Figure. Statements concerning the impact of The Human Library. Source: Jambor, 2015.


Figure. Statements concerning the impact of The Human Library. Source: Jambor, 2015.


In late 2017, psychologist Anna Handke conducted the first comprehensive study into the impact of The Human Library on the attitude of the participants. The study specifically addressed the question of whether visitors’ conceptions of the minority group with whom they had contact had changed for the better after the encounter. Eighty-seven visitors to an edition of The Human Library in Groningen in June of that year were interviewed at three points in time: before the event, immediately after the event and one month after the event.

The study proved to be a powerful support for the ultimate goal of The Human Library. Even a short conversation in which people voluntarily participate can be sufficient to improve the visitors’ attitude towards the minority group, the study showed. In doing so, the study was in line with earlier social psychological research that shows that the key to improving the attitude of one group towards another is contact between the two groups (Allport, 1954).

The Human Library indeed proved to have this effect: the attitude of the interviewees towards the spoken minority group was more positive after the interview than before. The quality of the interview transpired to be more important than the typicality, i.e., the extent to which the member of the minority group is representative of the group to which he or she belongs. However, visitors’ knowledge of the minority group increased, and fear of the group decreased. Handke observed no changes in empathy for this group. She concludes that The Human Library can already cause significant attitude changes within a short period of time, although not in all areas (Handke, 2017).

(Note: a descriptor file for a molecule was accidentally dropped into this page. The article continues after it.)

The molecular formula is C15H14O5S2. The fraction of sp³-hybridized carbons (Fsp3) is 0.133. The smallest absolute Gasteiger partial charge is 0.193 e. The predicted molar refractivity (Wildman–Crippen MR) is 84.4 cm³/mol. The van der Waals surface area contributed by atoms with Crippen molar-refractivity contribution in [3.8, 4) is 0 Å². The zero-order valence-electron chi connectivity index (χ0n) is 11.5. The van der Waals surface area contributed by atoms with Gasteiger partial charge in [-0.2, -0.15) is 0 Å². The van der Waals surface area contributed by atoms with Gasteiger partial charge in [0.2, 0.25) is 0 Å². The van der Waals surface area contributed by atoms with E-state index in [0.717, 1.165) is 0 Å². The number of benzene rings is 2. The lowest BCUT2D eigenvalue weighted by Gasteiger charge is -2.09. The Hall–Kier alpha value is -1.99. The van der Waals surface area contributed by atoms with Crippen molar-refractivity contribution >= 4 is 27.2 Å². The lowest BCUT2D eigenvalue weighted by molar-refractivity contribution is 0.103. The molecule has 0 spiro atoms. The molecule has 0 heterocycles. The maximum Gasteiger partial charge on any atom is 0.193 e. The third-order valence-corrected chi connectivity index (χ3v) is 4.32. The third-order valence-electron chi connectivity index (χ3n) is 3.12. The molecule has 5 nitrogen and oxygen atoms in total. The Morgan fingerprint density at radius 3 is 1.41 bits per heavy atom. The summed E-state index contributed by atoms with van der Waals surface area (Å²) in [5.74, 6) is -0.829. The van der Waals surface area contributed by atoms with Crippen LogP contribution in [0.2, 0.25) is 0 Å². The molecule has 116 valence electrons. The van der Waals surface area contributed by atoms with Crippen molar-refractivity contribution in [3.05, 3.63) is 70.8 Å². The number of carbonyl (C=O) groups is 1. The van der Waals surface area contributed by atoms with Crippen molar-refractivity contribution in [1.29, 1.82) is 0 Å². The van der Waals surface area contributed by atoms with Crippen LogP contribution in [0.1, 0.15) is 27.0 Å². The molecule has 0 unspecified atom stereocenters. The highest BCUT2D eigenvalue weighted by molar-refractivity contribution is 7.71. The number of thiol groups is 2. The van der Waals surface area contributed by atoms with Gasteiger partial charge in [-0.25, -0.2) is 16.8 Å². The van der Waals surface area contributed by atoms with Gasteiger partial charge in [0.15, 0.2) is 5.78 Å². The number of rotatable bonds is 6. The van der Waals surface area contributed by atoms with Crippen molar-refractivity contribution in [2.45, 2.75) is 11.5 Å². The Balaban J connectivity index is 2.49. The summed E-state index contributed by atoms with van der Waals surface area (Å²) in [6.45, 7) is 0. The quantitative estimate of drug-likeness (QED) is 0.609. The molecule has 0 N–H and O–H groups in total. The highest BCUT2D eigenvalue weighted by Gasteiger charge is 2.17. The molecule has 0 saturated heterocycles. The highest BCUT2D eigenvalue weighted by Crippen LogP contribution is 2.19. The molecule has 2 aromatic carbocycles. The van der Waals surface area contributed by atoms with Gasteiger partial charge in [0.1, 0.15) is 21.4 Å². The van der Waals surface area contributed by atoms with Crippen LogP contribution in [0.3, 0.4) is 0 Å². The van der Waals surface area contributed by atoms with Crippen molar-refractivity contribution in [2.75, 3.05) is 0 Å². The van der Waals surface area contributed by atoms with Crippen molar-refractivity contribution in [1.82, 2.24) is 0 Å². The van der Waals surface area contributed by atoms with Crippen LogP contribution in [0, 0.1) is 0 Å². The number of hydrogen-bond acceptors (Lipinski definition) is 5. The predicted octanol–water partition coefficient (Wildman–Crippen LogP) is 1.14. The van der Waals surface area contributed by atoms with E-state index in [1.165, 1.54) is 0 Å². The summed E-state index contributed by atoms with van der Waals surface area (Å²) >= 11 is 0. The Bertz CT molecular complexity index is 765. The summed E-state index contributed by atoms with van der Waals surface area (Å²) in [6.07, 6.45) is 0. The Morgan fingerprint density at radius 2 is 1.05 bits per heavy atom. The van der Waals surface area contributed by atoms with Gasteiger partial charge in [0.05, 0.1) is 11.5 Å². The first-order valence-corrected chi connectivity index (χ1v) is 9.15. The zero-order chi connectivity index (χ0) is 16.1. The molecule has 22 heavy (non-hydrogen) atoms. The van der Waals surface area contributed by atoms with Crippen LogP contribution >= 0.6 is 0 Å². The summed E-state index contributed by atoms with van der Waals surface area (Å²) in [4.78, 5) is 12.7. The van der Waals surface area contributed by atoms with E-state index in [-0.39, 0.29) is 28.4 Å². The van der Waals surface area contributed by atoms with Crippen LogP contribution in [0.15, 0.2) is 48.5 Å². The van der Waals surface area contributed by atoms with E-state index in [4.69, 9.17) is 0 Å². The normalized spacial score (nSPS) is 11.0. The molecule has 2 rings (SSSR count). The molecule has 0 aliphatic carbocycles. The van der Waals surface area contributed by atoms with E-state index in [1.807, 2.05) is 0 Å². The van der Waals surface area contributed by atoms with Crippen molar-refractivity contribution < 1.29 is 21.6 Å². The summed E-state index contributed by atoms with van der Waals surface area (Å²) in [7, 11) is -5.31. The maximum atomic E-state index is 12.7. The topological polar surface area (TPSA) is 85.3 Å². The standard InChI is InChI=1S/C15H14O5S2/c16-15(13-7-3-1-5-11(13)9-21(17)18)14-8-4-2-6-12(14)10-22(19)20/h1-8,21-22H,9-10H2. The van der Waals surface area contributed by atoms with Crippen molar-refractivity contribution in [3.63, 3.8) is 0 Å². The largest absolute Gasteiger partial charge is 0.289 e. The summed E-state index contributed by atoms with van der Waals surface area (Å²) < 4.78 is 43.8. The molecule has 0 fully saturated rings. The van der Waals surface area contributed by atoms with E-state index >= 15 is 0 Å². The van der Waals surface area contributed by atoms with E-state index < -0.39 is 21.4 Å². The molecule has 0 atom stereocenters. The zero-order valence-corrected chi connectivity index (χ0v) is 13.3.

5 Foreign impact research

Impact studies into the effect of The Human Library have also been conducted outside the Netherlands. In 2020, the Danish research bureau Analyse & Tal was commissioned by the Zurich Foundation to carry out a qualitative study on the subject. The study was based on three virtual events organized by The Human Library in September 2020 for two hundred employees of the Zurich Insurance Group from different regions of the world. Some of the participants were interviewed prior to the events and three months afterwards.